Photo Set

cross-connect:

Brian Dettmer- a Decade of turning Book Surgery into Art

The richness and depth of the book is universally respected yet often undiscovered as the monopoly of the form and relevance of the information fades over time. The book’s intended function has decreased and the form remains linear in a non-linear world. By altering physical forms of information and shifting preconceived functions, new and unexpected roles emerge. This is the area I currently operate in. Through meticulous excavation or concise alteration I edit or dissect communicative objects or systems such as books, maps, tapes and other media. The medium’s role transforms. Its content is recontextualized and new meanings or interpretations emerge.

                                                       &

(via theashleyclements)

Source: cross-connect
Quote

"Studying History isn’t really about providing answers, it’s about providing context."

Source: storywonker
Photo
robinelizabethartist:

EVERYTHING IS PURGED FROM THIS PAINTING BUT ART, NO IDEAS HAVE ENTERED THIS WORK - John Baldessari, 1966

robinelizabethartist:

EVERYTHING IS PURGED FROM THIS PAINTING BUT ART, NO IDEAS HAVE ENTERED THIS WORK - John Baldessari, 1966

(via absolumentmoderne)

Source: robinelizabethartist
Photo
greatestgeneration:

A welder at a boat-and-sub-building yard adjusts her goggles before resuming work, October, 1943. By 1945, women comprised well over a third of the civilian labor force (in 1940, it was closer to a quarter) and millions of those jobs were filled in factories: building bombers, manufacturing munitions, welding, drilling and riveting for the war effort.

Bernard Hoffma—Time & Life Pictures/Getty Images
Read more: http://life.time.com/history/world-war-ii-classic-photos-from-the-20th-centurys-defining-conflict/#ixzz2ga3Kp0mp

greatestgeneration:

A welder at a boat-and-sub-building yard adjusts her goggles before resuming work, October, 1943. By 1945, women comprised well over a third of the civilian labor force (in 1940, it was closer to a quarter) and millions of those jobs were filled in factories: building bombers, manufacturing munitions, welding, drilling and riveting for the war effort.

(via silvercistern)

Source: greatestgeneration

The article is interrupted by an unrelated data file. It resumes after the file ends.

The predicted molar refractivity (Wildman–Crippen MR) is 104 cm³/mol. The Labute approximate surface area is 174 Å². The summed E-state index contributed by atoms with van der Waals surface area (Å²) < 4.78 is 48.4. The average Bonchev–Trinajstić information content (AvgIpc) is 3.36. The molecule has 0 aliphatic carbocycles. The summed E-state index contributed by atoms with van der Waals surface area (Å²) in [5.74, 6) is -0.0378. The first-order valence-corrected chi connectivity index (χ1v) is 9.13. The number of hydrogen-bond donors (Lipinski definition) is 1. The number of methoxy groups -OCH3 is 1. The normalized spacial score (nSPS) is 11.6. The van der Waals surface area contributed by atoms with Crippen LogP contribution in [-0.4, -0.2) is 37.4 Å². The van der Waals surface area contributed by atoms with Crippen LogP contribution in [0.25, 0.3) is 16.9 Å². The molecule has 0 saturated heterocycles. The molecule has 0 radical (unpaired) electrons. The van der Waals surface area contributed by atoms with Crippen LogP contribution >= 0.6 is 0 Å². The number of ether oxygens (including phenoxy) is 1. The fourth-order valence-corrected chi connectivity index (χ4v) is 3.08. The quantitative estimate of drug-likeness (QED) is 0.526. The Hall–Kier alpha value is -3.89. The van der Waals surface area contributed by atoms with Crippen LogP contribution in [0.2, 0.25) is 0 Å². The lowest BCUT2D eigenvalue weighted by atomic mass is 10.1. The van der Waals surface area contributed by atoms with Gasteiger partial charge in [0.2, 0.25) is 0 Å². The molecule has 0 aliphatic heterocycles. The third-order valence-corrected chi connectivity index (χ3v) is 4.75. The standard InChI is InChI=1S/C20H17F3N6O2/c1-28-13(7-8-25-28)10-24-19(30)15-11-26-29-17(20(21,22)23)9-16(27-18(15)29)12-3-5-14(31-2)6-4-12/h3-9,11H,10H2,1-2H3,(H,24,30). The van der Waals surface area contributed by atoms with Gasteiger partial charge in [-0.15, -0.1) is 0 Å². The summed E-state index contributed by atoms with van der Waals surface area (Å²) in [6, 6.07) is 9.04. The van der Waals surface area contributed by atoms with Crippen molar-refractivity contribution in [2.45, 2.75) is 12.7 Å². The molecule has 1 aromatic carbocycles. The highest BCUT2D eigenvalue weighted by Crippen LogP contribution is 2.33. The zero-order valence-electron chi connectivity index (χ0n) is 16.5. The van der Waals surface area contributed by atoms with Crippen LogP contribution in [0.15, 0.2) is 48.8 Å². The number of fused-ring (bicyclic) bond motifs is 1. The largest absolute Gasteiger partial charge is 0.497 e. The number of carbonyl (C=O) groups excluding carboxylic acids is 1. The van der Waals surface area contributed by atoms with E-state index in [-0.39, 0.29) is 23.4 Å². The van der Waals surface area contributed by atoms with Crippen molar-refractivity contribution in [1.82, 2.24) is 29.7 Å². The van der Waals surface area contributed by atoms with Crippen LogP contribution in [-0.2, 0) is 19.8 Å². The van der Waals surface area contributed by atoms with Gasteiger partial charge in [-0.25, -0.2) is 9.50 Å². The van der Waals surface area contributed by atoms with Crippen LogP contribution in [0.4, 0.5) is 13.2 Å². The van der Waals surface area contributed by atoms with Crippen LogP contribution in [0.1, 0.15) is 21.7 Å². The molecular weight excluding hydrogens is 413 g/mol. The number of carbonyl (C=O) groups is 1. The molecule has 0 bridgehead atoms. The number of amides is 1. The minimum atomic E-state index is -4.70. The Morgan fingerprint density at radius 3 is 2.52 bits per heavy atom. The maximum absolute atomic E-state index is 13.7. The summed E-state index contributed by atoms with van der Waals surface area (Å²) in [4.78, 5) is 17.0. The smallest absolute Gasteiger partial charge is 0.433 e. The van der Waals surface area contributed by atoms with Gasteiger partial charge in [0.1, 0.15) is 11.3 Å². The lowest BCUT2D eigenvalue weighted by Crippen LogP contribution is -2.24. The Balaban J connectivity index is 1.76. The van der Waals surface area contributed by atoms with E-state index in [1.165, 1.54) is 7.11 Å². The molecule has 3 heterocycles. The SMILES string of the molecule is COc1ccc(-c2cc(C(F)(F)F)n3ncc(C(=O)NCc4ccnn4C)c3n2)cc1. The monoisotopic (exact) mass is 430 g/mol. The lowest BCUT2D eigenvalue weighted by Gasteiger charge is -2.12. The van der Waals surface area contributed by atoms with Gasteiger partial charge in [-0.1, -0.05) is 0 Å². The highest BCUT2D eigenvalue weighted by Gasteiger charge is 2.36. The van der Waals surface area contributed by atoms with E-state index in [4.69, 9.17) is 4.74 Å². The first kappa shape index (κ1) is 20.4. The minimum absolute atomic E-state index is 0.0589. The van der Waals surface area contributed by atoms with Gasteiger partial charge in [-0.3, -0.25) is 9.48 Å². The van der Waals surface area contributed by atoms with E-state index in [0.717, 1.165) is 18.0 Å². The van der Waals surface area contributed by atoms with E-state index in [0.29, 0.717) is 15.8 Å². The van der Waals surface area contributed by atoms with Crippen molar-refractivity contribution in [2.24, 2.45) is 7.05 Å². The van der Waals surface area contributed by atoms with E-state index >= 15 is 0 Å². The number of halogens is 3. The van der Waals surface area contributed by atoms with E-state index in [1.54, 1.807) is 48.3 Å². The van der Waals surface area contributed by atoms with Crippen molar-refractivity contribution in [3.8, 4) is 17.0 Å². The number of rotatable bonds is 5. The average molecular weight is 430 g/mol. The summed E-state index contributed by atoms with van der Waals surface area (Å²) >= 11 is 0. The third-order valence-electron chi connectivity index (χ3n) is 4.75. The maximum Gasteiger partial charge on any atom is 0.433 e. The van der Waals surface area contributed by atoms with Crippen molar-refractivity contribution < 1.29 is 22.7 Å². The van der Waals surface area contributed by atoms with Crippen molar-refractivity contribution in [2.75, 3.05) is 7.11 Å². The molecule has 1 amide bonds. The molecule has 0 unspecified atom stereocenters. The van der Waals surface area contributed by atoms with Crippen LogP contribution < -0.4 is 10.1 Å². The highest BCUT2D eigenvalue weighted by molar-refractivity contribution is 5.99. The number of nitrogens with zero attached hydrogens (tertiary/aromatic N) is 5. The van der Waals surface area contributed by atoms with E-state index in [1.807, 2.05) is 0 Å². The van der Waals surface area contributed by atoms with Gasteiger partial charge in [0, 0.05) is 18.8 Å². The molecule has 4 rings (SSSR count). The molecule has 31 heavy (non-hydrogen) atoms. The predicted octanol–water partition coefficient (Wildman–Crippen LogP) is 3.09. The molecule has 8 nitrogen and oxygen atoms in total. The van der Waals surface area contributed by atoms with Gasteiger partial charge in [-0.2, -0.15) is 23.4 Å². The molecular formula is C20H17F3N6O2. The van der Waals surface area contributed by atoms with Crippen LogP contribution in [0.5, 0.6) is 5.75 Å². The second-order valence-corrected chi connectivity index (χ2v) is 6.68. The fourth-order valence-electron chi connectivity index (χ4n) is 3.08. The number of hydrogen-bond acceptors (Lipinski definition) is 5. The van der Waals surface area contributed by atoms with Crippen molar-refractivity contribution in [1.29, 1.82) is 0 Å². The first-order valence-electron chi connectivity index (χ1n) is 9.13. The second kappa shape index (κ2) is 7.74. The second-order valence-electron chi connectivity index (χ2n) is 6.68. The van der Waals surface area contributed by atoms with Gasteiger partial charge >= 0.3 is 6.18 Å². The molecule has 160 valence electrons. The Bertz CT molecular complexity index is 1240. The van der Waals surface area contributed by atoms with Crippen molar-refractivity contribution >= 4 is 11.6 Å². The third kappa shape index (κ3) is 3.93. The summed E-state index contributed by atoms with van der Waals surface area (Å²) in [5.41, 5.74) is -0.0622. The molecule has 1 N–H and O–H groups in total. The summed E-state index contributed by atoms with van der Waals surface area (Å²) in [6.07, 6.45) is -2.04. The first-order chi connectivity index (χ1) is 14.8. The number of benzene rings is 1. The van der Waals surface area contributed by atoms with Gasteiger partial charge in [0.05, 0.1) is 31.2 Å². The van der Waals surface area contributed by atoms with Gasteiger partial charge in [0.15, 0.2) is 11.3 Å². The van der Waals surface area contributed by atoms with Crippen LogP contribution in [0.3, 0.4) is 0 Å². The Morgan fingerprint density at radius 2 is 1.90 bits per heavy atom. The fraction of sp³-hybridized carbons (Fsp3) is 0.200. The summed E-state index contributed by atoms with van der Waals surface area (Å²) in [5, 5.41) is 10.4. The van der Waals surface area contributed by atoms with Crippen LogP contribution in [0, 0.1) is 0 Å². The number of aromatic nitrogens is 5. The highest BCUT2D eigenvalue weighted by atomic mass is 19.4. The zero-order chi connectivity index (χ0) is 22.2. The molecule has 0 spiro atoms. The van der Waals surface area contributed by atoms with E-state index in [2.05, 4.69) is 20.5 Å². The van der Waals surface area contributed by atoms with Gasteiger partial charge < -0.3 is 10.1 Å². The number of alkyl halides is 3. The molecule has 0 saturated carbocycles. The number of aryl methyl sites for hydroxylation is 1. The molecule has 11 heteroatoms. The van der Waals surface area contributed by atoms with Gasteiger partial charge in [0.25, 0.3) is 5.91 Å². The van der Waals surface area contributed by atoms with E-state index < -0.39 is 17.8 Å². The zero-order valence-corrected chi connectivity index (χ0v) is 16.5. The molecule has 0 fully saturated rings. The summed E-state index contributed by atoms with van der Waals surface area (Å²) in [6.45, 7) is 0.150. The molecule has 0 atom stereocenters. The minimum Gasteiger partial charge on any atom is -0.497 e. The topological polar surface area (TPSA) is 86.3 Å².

Photo Set

artmastered:

Claude Monet, Rouen Cathedral series, 1890s

French Impressionist Claude Monet may be famous for his waterlilies and haystacks series, but he also extensively painted Rouen Cathedral. Typically, Monet was concerned with capturing various conditions of light from different times of the day and year.

Rouen Cathedral features both early and high Gothic aspects. Its massive central steeple meant that the cathedral was named the world’s tallest building from 1876 to 1880. 

Source: artmastered
Photo Set

lb-lee:

homesteadilee:

fer1972:

Three Versions of Judith Beheading Holofernes:

Caravaggio (1571-1610)

Valentin de Boulogne (1591-1632)

Artemisia Gentileschi (1593-1653)

Princess Judith’s namesake from the Princess and Her Monster.  The Book of Judith is AWESOME.  It’s about a widow (who in that day often fell through the gaps of society) who defies the injunction that women can not wield men’s tools to save her people.  Jael had to use a tent peg, so as to avoid that bit, but nope, Judith uses a sword.

(via rampaigehalseyface)

Source: fer1972
Photo Set

escapekit:

Moses Bridge

This sunken bridge designed by Ro & AD Architects from the Netherlands, has in fact parted waters. The bridge is in the Netherlands and it is the most practical and fun way of accessing the stunning 17th century fortress.

(via rainbowrowell)

Source: jebiga.com
Photo Set

tierradentro:

The Man of Sorrows”, 15th century, Andrea del Verocchio. Taken by me at the Museum of Fine Arts, Budapest.

(via caravaggista)

Source: tierradentro
Photo Set
Photo

natgeofound:

Visitors stare in awe at the stained glass windows of Sainte Chapelle in Paris, May 1968.
Photograph by Bruce Dale, National Geographic

(via caravaggista)

Source: natgeofound